When I started playing D&D, I was highly focused on optimisation. I raised my ability scores with ASIs even when there were cool and interesting feats available, because I thought it was more optimal. I chose a less interesting subclass because I thought it was more mechanically powerful. And several levels in I realised I had been making all the wrong choices, because I had not built my character with any interesting mechanics available, and I was now bored with how my character played in combat, even though the numbers I was adding to my rolls were big. Perhaps your players really do only care about higher and higher numbers - but perhaps you/they just think they do.


DnD is a 'd20' game. And the main issue is that rolling a d20 against a target becomes much harder to balance when the modifiers that you add to a d20 roll become too large.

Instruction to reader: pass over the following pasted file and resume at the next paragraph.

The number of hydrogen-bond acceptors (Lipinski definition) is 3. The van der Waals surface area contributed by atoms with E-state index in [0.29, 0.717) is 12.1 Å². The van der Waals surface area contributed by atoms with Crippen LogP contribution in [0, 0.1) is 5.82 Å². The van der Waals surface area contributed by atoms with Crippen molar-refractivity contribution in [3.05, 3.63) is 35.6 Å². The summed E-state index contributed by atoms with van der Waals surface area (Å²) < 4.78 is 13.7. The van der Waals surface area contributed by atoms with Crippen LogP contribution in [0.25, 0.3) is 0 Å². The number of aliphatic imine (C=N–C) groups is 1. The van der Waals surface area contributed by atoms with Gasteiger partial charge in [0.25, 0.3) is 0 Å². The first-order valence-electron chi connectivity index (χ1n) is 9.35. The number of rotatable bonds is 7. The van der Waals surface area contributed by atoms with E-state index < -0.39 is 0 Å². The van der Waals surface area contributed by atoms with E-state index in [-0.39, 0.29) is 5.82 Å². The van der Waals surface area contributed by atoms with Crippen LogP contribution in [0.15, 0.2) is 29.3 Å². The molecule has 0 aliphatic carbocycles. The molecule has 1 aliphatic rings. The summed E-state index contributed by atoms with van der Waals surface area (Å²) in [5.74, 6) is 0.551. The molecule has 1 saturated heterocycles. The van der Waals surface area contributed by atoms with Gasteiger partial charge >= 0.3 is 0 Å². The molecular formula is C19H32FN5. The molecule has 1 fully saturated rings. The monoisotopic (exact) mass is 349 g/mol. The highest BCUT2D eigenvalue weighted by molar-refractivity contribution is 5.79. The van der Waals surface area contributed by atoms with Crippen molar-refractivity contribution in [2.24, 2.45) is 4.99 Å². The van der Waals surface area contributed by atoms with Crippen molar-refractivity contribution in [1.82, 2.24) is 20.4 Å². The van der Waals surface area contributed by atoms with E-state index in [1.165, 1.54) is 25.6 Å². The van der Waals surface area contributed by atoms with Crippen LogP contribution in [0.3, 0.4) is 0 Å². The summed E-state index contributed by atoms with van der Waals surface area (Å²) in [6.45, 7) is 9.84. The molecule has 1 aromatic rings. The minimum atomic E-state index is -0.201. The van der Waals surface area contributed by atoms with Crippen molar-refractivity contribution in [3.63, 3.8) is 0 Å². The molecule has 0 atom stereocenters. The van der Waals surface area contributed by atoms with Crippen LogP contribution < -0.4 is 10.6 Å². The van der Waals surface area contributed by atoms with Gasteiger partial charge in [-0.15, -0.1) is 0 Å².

First, you will probably end up with a much larger disparity between characters such as Fighters who can, say, focus entirely on Strength to hit and characters who need other stats,e.g. Bards or Clerics, but still just need to hit things sometimes.

Weight that against an enemy's AC, which is not tied to a stat and is in a relatively small range of numbers.

You will get characters that virtually always hit, which removes any sense of competition or tension. This makes it tempting for a DM to artificially raise ACs to bring back some challenge for the Fighters, but then the Bards and Clerics etc stand no chance at all.

For a DM it also becomes much harder providing challenging but balanced encounters. Currently, since the numbers are 'bounded', its actually OK for an encounter to feature enemies of varying levels (something that in earlier editions was difficult without a lot of DM fudging precisely because they didn't have bounded accuracy). Even lower-level enemies can provide a small amount of danger and challenge en mass.

But remove that bound and allow modifiers for characters to go up as much as they like and the problems of earlier editions come back: A DM becomes very restricted in what monsters to put into an encounter that can actually be challenging without being a boring slaughterfest.

Link to Bounded Accuracy philosophy of 5th edition